Turkey’s dilemma in Syria as ISIL faces defeat
U.S. Central Command (CENTCOM) Commander Gen. Joseph Votel and Commander of U.S. Forces in Europe Gen. Curtis Scaparrotti were due in Ankara on Dec. 11, as this piece was being written, for talks with Turkish Chief of General Staff Gen. Hulusi Akar.
According to press reports the main topic of discussion during this surprise visit would be the question of the People’s Protection Units (YPG), which the U.S. supports in Syria in its fight against the Islamic State in Iraq and the Levant (ISIL).
Turkey says the YPG is a terrorist group linked to the outlawed Kurdistan Workers Party (PKK), which both Ankara and Washington have down as a terrorist organization. Although the U.S. refuses to sever its ties with the YPG, Turkish President Recep Tayyip Erdoğan said recently that President Donald Trump promised him Washington would stop arming this group in due course.
Meanwhile, senior U.S. military officials continue to say that while their cooperation with the YPG will continue, the weapons they gave to this group will be reclaimed once ISIL is defeated.
Turkey has no confidence in any of these promises. It is understandably concerned that the arms supplied to the YPG will end up in PKK hands and be used against Turkish security forces. Ankara says it has evidence to show that this has already happened.
Ankara also remains unhappy about Washington’s ties with the Democratic Union Party (PYD), the umbrella organization that the YPG operates under. While the concern regarding U.S. arms to the YPG will remain, the real problem for Ankara - as the endgame in Syria in terms of defeating ISIL approaches – will be the political support the PYD gets from Washington.
The PYD holds a large swathe of territory in northern Syria, where the YPG defeated ISIL with U.S. support. It has already been setting up local governments there. Any indication that the Syrian Kurds - whether they operate under the PYD banner or some other name - will gain some degree of self-rule, even if this is within a unified Syria, remains unacceptable to Ankara.
The problem for Ankara is even more complicated given the fact that the PYD and the YPG also have the support of Moscow, not just Washington. What’s more, Russia has made it clear that the Kurds, which in this case means the PYD, should have a voice in efforts to establish the post-war Syria.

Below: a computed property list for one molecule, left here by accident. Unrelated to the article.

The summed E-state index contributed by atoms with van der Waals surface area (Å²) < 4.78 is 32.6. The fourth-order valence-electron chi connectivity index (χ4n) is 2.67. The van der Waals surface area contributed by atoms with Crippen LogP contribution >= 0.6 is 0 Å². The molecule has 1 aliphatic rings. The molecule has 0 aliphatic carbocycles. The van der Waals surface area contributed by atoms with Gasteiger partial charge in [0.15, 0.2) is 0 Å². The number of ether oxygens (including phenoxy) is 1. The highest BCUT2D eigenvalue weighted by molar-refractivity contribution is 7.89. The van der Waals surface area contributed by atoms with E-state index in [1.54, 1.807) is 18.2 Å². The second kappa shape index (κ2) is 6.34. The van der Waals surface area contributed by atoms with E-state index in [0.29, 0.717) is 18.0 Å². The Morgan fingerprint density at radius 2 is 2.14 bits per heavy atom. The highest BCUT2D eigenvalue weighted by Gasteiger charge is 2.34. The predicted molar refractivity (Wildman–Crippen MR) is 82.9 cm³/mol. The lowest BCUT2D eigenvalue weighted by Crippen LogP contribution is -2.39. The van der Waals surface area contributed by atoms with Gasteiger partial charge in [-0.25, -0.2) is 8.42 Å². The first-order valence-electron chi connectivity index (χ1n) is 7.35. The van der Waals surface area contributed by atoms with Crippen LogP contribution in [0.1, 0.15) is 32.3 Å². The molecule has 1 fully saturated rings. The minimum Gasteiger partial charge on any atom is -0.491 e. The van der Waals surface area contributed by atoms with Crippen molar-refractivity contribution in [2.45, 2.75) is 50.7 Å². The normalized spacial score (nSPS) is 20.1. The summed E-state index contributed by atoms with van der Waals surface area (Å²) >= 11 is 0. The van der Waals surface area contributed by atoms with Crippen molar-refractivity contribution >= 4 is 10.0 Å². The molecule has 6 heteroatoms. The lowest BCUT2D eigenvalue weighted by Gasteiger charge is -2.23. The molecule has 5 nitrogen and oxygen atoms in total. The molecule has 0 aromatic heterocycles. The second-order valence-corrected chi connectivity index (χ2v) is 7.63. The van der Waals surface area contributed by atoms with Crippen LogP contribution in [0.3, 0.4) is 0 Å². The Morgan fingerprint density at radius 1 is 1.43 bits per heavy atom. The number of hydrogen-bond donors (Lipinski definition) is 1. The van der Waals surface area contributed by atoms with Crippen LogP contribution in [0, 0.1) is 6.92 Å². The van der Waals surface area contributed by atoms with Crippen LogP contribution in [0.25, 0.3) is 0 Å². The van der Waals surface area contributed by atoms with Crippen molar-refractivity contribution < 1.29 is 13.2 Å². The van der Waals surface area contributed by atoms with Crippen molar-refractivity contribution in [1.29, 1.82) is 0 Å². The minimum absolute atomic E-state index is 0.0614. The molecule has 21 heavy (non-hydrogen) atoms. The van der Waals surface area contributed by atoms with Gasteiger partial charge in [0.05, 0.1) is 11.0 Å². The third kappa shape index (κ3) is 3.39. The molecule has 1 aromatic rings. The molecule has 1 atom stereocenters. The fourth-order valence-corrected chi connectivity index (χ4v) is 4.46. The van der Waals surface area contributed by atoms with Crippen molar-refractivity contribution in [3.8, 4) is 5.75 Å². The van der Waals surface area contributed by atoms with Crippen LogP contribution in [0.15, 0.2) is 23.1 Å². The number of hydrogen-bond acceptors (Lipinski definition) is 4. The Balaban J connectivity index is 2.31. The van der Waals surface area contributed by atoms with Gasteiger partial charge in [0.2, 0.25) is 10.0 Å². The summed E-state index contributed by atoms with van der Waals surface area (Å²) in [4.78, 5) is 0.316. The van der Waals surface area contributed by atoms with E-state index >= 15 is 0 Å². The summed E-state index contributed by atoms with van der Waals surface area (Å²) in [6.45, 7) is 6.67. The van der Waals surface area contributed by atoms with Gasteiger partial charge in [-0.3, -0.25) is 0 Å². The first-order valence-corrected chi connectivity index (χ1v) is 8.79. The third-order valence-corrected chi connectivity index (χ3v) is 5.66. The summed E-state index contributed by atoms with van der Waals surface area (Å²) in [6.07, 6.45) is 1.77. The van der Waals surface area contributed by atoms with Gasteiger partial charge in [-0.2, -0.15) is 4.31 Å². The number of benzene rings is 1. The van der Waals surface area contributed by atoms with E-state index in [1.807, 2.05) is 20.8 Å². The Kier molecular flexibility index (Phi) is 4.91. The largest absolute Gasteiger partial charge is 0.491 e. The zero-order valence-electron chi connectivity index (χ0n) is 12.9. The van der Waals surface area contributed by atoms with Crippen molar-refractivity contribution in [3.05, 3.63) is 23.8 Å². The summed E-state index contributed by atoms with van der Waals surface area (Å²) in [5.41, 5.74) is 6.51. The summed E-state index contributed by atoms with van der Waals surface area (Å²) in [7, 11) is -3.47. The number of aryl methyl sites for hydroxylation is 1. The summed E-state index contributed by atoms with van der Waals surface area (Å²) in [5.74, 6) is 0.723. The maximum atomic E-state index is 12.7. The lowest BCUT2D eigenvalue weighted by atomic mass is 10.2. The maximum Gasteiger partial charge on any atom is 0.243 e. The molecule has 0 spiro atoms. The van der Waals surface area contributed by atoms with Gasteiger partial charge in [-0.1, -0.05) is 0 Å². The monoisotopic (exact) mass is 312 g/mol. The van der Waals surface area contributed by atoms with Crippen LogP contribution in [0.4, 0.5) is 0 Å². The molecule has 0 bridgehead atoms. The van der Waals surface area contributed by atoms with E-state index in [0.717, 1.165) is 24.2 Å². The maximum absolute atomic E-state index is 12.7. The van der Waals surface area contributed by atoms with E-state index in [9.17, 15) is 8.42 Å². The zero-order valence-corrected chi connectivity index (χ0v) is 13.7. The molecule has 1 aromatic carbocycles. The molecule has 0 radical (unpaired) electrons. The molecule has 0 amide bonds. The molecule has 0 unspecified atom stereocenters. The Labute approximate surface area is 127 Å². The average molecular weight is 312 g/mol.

Turkey is unhappy about this but is not hitting out at Russia the way it hits out at the U.S. over this issue. There was no official response from Ankara, for example, to a photograph last week showing senior YPG commanders with a Russian general posing in front of the group’s banner and a Russian flag. If it had been an American general in the photo, Erdoğan and his supporters would have raised hell.
Russian President Vladimir Putin was due to visit Ankara on Dec. 11, following a surprise meeting with Bashar al - Assad in Syria. No doubt Erdoğan brought this matter up in their talks. Nevertheless, Erdoğan continues to refuse to criticize Russia publicly over its support for the YPG because he needs his growing ties with Putin to counterbalance his deteriorating ties with the U.S. and Europe.
What makes matters worse for Ankara, however, is the fact that the U.S. and Russia appear to be in agreement on some basics with regard to how to proceed when trying to establish the new Syria. This includes an agreement that there should be a place for the Kurds under the Syrian sun.
Until Turkey is prepared to move to a realistic and holistic approach to the Kurdish question, it will continue to face serious obstacles in Syria in this regard, as long as the Kurds have the support of two superpowers that are unlikely to dump them.
The bottom line is that the defeat of ISIL in Syria will rapidly focus attention on the next stage in Syria. This is unlikely to unfold the way Ankara wants, unless it comes up with a different and more productive approach to the Kurdish question.